This entry I wrote while in San Diego last week. There's also a bonus round for this entry, which I will write as the next entry.
So, I haven’t done anything with this site for a while. To be honest with you, I really haven’t been motivated to do any writing at all since I finally got my new desktop built, which I guess can be attributed to the fact that I had a large number of PC games that I either purchased and was unable to fulfill the requirements for, or were gifted to me without my computer specs being known by the purchaser. Regardless, I haven’t done lately some of the things i usually enjoy, such as writing for this site.
Tabula rasa, in Latin, means 'clean slate'. In my mind, my thought process works in two different ways when I’m developing ideas: I either directly focus on letting the story in question develop, or I run a story that basically just happens as it comes to me, and I take whatever works and apply it elsewhere and toss the rest. Skewed used to be my storyline for this method until I started planning it out in cards and finished the storyline to the end, at which point it had no further development use to me, and so I wiped it from the slate. Hehehee The Story was also such a platform, and it’s premature end led to me starting the Red Ice series to continue some of the ideas I was playing with there.
Perhaps its no coincidence that these platforms are all essentially fanfics: I particularly do it that way because I don’t have to spend a lot of time coming up with new characters (which, as I have mentioned before, are all in the names). Coincidentally enough, my current platform started in the exact place I’m writing this entry now: 2 years ago, here in San Diego. It shouldn’t be of any surprise to certain people that know me well that the platform is the Touhou indie game series, which, back then in the last San Diego visit, I had just been getting into, and couldn’t tear myself away from reading practically the entire Touhou wiki (wikis do that of course).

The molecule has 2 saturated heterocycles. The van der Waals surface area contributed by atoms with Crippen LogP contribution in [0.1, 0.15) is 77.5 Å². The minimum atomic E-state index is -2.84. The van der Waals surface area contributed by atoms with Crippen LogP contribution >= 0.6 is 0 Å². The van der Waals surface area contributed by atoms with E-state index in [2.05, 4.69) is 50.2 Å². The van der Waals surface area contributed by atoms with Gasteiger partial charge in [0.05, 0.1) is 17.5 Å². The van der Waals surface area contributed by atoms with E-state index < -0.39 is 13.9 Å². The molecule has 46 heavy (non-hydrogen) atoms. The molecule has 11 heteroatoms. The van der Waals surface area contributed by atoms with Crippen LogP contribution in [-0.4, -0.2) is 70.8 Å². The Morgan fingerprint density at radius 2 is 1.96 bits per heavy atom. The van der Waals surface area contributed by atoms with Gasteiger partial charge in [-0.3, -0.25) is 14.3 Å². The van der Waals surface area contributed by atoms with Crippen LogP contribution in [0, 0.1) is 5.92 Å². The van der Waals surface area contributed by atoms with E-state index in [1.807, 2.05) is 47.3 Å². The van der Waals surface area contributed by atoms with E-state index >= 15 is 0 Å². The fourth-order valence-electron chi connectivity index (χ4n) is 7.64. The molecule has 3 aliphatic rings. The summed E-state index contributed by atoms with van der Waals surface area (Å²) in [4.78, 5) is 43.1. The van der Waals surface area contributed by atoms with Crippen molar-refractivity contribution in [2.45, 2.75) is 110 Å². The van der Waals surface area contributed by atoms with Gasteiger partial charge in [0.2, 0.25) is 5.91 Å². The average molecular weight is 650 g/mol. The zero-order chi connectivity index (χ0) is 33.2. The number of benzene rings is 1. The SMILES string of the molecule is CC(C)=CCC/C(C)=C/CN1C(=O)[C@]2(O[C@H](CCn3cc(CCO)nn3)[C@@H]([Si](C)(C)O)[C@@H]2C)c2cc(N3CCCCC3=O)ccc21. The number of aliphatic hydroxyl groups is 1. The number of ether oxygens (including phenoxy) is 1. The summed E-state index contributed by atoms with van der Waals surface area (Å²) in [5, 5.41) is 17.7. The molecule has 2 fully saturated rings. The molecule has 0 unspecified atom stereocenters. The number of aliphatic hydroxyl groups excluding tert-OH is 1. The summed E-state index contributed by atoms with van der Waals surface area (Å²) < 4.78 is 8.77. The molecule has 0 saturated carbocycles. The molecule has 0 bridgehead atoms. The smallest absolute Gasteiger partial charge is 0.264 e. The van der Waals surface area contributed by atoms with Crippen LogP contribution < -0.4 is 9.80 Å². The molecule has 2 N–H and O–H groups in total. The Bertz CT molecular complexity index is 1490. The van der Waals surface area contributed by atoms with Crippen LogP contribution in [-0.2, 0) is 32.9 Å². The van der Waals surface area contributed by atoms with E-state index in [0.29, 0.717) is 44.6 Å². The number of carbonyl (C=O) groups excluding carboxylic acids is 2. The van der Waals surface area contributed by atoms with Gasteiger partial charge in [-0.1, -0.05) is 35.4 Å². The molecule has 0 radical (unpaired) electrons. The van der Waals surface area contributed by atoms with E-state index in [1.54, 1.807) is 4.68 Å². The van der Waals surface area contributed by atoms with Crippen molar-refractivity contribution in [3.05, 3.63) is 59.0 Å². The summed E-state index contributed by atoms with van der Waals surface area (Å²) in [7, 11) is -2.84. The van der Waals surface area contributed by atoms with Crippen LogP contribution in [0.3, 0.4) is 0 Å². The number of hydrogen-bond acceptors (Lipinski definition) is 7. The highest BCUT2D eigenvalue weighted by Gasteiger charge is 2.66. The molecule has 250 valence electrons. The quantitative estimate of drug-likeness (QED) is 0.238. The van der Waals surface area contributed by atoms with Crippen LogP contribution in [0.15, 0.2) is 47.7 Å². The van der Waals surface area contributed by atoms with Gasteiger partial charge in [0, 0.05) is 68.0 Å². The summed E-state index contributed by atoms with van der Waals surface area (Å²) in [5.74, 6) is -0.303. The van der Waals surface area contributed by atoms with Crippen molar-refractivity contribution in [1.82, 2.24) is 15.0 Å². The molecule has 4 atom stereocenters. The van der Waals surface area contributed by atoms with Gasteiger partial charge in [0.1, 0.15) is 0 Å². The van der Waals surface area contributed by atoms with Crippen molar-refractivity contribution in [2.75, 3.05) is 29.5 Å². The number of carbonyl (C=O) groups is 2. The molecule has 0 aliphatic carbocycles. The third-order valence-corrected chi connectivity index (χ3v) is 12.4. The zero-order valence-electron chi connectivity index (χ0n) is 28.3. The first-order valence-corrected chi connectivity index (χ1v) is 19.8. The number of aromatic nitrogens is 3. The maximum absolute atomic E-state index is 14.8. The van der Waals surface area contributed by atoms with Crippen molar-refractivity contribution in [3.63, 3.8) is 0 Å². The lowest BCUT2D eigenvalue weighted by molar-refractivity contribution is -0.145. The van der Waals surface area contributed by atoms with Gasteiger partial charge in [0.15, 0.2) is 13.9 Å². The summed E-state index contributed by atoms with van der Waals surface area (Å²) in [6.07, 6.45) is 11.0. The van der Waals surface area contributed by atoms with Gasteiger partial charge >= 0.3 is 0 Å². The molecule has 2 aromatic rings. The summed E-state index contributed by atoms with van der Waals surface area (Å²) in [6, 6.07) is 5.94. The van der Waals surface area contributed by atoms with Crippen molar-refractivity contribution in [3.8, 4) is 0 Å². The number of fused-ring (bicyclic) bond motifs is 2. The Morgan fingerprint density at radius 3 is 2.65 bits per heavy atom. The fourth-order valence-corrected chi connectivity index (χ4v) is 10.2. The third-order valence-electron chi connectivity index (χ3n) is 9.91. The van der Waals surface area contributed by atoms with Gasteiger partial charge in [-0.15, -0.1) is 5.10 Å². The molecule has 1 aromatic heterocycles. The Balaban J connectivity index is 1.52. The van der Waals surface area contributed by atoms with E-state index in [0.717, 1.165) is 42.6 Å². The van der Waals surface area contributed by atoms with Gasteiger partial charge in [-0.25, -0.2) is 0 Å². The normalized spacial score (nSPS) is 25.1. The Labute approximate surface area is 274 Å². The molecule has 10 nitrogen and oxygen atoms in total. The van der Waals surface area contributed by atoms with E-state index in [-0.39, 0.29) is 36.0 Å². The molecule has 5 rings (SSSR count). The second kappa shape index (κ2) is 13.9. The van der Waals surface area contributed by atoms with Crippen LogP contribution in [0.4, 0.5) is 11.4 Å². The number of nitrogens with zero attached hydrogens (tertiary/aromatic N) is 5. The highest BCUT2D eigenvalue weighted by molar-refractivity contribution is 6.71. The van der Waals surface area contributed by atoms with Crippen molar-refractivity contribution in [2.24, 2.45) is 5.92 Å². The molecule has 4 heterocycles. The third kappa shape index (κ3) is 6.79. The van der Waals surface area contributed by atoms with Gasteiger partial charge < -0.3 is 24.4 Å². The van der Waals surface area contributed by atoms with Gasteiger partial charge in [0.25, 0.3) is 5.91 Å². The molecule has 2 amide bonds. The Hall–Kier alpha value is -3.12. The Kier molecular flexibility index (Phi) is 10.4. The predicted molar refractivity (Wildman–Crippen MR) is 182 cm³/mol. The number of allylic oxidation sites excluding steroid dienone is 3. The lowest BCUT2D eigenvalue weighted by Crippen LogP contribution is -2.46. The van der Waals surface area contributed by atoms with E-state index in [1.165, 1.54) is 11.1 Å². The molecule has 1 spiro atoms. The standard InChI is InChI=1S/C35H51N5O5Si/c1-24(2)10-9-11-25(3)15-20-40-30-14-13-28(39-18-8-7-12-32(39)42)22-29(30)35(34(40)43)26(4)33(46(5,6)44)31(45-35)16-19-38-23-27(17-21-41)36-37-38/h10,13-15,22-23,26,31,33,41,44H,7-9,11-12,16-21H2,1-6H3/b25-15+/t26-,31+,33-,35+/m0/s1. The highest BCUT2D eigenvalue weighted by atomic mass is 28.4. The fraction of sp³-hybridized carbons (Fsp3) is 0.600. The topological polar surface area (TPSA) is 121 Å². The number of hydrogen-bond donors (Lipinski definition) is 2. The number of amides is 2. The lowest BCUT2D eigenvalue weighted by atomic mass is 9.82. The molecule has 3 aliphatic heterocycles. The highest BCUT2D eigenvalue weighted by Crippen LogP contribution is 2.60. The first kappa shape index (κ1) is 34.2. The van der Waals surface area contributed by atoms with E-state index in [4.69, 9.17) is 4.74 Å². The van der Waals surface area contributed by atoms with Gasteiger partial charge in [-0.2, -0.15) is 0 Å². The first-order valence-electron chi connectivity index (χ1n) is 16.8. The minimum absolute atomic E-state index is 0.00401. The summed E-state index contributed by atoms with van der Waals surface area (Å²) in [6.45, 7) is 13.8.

Now while I don’t particularly intend to share any of the storylines of what’s grown on that platform over the last 2 years, but I will share a point I have found interesting for it: tabula rasa is easy to apply. There have been multiple times where I’ve run up to a brick wall in where the story has gone, some within days and some much longer, but due to some unique properties in the way Zun has presented the series, I have multiple entry points to work with, so can just wipe the slate and go again whenever I have no more room. Over the last years, its ended up wi1h be having an overall story made of about 7 or 8 different major arcs that could be tied together into the main overall story of the platform, and a bunch of smaller independent pieces. Oddly enough, the story isn’t even anywhere close to Touhou canon anymore, having become in the most recent major arc a strange amalgam of Touhou, Fallout, Stargate, my Spiral Island series, and FFXI, with Gensokyo itself destroyed and the main characters of the arc living above the earth in a ship which I named, appropriately, the Tabula Rasa.
Although now even that’s running into a wall. So I’m hoping this trip back to its source will once again inspire me with a new seed, and I can wipe clean and start fresh once more.Date: 21 Aug 2011 - 13:34